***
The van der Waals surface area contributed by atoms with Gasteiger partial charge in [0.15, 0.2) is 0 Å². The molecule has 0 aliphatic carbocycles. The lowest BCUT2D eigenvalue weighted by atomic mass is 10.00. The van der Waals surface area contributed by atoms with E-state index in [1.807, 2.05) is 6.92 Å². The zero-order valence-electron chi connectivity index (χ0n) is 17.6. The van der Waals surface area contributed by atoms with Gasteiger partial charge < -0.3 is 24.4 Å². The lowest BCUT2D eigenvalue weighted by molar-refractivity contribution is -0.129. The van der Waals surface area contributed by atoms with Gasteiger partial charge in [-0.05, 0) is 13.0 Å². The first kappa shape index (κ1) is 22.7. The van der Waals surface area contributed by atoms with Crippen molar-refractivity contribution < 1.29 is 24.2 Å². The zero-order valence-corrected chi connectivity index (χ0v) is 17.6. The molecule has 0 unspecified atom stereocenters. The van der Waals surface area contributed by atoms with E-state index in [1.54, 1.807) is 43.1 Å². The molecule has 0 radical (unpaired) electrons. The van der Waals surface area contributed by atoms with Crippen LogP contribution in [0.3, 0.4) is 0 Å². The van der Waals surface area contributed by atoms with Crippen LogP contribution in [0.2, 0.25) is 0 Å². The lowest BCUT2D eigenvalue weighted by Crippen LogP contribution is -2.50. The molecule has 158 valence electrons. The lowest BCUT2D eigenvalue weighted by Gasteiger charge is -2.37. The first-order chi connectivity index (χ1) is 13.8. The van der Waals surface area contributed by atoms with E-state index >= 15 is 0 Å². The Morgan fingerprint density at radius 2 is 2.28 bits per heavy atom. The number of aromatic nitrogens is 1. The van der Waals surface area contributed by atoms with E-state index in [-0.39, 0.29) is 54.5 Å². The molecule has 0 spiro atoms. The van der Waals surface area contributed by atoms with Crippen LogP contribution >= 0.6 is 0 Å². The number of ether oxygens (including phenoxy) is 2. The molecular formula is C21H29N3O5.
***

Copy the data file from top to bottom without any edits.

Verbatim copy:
The van der Waals surface area contributed by atoms with Gasteiger partial charge in [0.15, 0.2) is 0 Å². The molecule has 0 aliphatic carbocycles. The lowest BCUT2D eigenvalue weighted by atomic mass is 10.00. The van der Waals surface area contributed by atoms with E-state index in [1.807, 2.05) is 6.92 Å². The zero-order valence-electron chi connectivity index (χ0n) is 17.6. The van der Waals surface area contributed by atoms with Gasteiger partial charge < -0.3 is 24.4 Å². The lowest BCUT2D eigenvalue weighted by molar-refractivity contribution is -0.129. The van der Waals surface area contributed by atoms with Gasteiger partial charge in [-0.05, 0) is 13.0 Å². The first kappa shape index (κ1) is 22.7. The van der Waals surface area contributed by atoms with Crippen molar-refractivity contribution < 1.29 is 24.2 Å². The zero-order valence-corrected chi connectivity index (χ0v) is 17.6. The molecule has 0 unspecified atom stereocenters. The van der Waals surface area contributed by atoms with E-state index in [1.54, 1.807) is 43.1 Å². The molecule has 0 radical (unpaired) electrons. The van der Waals surface area contributed by atoms with Crippen LogP contribution in [0.3, 0.4) is 0 Å². The van der Waals surface area contributed by atoms with Crippen LogP contribution in [0.2, 0.25) is 0 Å². The lowest BCUT2D eigenvalue weighted by Crippen LogP contribution is -2.50. The molecule has 158 valence electrons. The lowest BCUT2D eigenvalue weighted by Gasteiger charge is -2.37. The first-order chi connectivity index (χ1) is 13.8. The van der Waals surface area contributed by atoms with E-state index >= 15 is 0 Å². The Morgan fingerprint density at radius 2 is 2.28 bits per heavy atom. The number of aromatic nitrogens is 1. The van der Waals surface area contributed by atoms with E-state index in [-0.39, 0.29) is 54.5 Å². The molecule has 0 spiro atoms. The van der Waals surface area contributed by atoms with Crippen LogP contribution >= 0.6 is 0 Å². The number of ether oxygens (including phenoxy) is 2. The molecular formula is C21H29N3O5.